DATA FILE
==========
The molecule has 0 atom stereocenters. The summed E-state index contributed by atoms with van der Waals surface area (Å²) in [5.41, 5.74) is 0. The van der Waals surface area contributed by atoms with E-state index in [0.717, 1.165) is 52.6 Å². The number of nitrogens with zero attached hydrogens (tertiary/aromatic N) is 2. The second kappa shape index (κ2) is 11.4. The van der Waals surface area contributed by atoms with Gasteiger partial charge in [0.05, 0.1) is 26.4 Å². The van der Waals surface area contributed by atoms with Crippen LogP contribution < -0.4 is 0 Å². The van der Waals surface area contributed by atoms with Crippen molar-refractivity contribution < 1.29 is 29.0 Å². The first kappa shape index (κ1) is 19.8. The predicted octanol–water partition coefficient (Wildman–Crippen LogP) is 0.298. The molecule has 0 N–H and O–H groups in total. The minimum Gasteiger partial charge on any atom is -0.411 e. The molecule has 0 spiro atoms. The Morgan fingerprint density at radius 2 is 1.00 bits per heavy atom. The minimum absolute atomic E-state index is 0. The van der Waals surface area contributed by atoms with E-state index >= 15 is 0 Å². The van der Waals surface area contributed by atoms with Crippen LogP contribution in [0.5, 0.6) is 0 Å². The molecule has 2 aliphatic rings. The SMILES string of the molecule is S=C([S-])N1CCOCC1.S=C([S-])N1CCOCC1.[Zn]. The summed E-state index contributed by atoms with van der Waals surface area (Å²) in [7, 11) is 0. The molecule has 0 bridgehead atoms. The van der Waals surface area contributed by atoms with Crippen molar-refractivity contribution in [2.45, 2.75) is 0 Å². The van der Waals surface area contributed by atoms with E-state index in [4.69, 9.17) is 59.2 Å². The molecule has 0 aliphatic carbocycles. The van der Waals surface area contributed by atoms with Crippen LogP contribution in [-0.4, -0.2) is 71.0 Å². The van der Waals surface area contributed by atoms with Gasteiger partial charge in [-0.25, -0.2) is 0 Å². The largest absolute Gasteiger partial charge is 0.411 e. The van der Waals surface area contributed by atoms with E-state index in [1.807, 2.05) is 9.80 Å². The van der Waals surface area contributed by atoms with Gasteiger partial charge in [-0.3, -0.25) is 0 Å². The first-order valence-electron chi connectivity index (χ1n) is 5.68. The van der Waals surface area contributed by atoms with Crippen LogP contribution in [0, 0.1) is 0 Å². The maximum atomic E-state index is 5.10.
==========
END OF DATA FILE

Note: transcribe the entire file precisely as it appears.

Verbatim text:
The molecule has 0 atom stereocenters. The summed E-state index contributed by atoms with van der Waals surface area (Å²) in [5.41, 5.74) is 0. The van der Waals surface area contributed by atoms with E-state index in [0.717, 1.165) is 52.6 Å². The number of nitrogens with zero attached hydrogens (tertiary/aromatic N) is 2. The second kappa shape index (κ2) is 11.4. The van der Waals surface area contributed by atoms with Gasteiger partial charge in [0.05, 0.1) is 26.4 Å². The van der Waals surface area contributed by atoms with Crippen LogP contribution < -0.4 is 0 Å². The van der Waals surface area contributed by atoms with Crippen molar-refractivity contribution < 1.29 is 29.0 Å². The first kappa shape index (κ1) is 19.8. The predicted octanol–water partition coefficient (Wildman–Crippen LogP) is 0.298. The molecule has 0 N–H and O–H groups in total. The minimum Gasteiger partial charge on any atom is -0.411 e. The molecule has 0 spiro atoms. The Morgan fingerprint density at radius 2 is 1.00 bits per heavy atom. The minimum absolute atomic E-state index is 0. The van der Waals surface area contributed by atoms with E-state index >= 15 is 0 Å². The van der Waals surface area contributed by atoms with Crippen LogP contribution in [0.5, 0.6) is 0 Å². The molecule has 2 aliphatic rings. The SMILES string of the molecule is S=C([S-])N1CCOCC1.S=C([S-])N1CCOCC1.[Zn]. The summed E-state index contributed by atoms with van der Waals surface area (Å²) in [7, 11) is 0. The molecule has 0 bridgehead atoms. The van der Waals surface area contributed by atoms with Crippen molar-refractivity contribution in [2.45, 2.75) is 0 Å². The van der Waals surface area contributed by atoms with E-state index in [4.69, 9.17) is 59.2 Å². The molecule has 0 aliphatic carbocycles. The van der Waals surface area contributed by atoms with Crippen LogP contribution in [-0.4, -0.2) is 71.0 Å². The van der Waals surface area contributed by atoms with Gasteiger partial charge in [-0.25, -0.2) is 0 Å². The largest absolute Gasteiger partial charge is 0.411 e. The van der Waals surface area contributed by atoms with E-state index in [1.807, 2.05) is 9.80 Å². The van der Waals surface area contributed by atoms with Gasteiger partial charge in [-0.3, -0.25) is 0 Å². The first-order valence-electron chi connectivity index (χ1n) is 5.68. The van der Waals surface area contributed by atoms with Crippen LogP contribution in [0, 0.1) is 0 Å². The maximum atomic E-state index is 5.10.